When I wrote about bloggers being a circular group of people — well, they are, we are. But so are instagramers, snapchatters, fadebookers (I suppose), WeChatters, and so on and so forth. (In fact, nearly every site out there expects you to become a member, or join them in some way, and if you don’t, you can’t participate — period.) But, in the beginning, it wasn’t like that.

I think I was just now coming to grips with the fact that whatever I write here… Yeah, it’s not gonna be read by the “public.” It used to be read (or could have been read) by the public. But today? Only bloggers will read this. And, again, THAT’s OKAY.

100% of you are bloggers

Consider this:

A small town newspaper, with one reporter, one editor, one distribution manager, one advertising manger and one printer (all of whom are the same person) produces one edition per day.

The ONLY people who read this edition are the OTHER small town newspapers (those that also have a single reporter, editor, etc. all of whom are also a single person).

Imagine a network of small town newspapers that are read ONLY by other small town newspapers.

Does that strike you as strange? This is blogging.

Wouldn’t you, as a small town news/editor producer, want to have your paper read by other folks besides the editor of just the next-town-over newspaper? I would think that as a custom content provider you’d want to infiltrate other markets that are NOT just small town newspapers, right?

Something’s wrong here. It’s like were all just piranha (some small, some huge) all swimming in the same stretch of river. All feeding off of each other. What sense is that?

Why would I care that what I write is read by the next-town-over’s sole reporter/editor? Their town’s people ain’t gonna buy a copy of MY paper. (Nor will they actually by a copy of that editor’s paper…)

Blogging, as it turns out, is this incestuous, internally facing universe of people, writing, not for the world, not to be read by the “public”, but to be read by other bloggers — other small town newspaper reporters.

That seems like a broken model to me.


Blog me to death!


Stop right fucking there. If you think there’s some gotdamned yardstick you think you’re measuring yourself against by posting every gotdamned four, or six or twelve hours to this got-forsaken situation (the web/internet) — then you’ve swallowed the wrong gotdamned pill.

This ain’t no way to run your pathetic life. The internet is not going to solve your social, financial, moral ills. It’s not. STOP. I know what you’re thinking, “Oh, if get 10,000 followers, 100,000 participants, 1M people to pay attention to the drivel, the absolute fucking drivel I spew out twice or three times a fucking day — then, I’ll be famous and achieve my life’s goals.”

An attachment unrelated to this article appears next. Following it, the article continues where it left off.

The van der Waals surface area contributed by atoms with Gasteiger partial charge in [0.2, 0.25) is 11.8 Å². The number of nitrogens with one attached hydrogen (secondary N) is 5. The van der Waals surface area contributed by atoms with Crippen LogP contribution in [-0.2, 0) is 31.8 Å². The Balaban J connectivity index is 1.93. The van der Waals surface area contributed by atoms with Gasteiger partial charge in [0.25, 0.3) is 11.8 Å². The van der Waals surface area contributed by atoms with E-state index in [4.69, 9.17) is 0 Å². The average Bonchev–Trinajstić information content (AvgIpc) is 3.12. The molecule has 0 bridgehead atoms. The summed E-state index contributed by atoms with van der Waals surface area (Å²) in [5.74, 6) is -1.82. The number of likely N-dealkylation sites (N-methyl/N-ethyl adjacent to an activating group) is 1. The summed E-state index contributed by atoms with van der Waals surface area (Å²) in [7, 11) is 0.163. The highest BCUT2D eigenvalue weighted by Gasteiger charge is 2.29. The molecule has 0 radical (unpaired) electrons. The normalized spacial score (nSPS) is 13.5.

Here’s some potting soil. Here’s some piss and shit from a chicken farm. Here’s some spring rain from Hawaii. Here’s a container — now go grow a fucking soul!


What was my first blog post?

I had to look.

Tom Being Tom prompted me to go back through my archives to see what was my first blog post. No, not here on WordPress (although it started about the same time I wrote my own custom code to process my personal blog posts), no, what I wrote was my custom blog engine. And what was my first blog entry?

Well, here it is:

<Title>NextGen Databases</Title>
<Synopsis>RDBMS's should expose ready made objects</Synopsis>
RDBMS databases should provide their own object functionality.
From a CRM database one should be able to request, rather than
a recordset or dataset, a customer or customer collection. 
myCustomer = DatabaseReturnEntity("Customer", "id=932");
myCustomerList = DatabaseReturnEntityList("Customer","lastActivity='2/8/03'");
There is no reason why a BLL (Business Logic Layer) should have
to read in a dataset and repopulate a collection or object from
that data.
<LinkList />

Isn’t it darling?

This is my own design (back when I was learning C#), and I used this code for the next eight years.

Those of you who are programmers will see the makings of what became MongoDB or AWS’s DynamoDB (a quasi-object database). Pretty futuristic wouldn’t you say?

(An RDBMS is a relational database management system; CRM: customer relationship management.)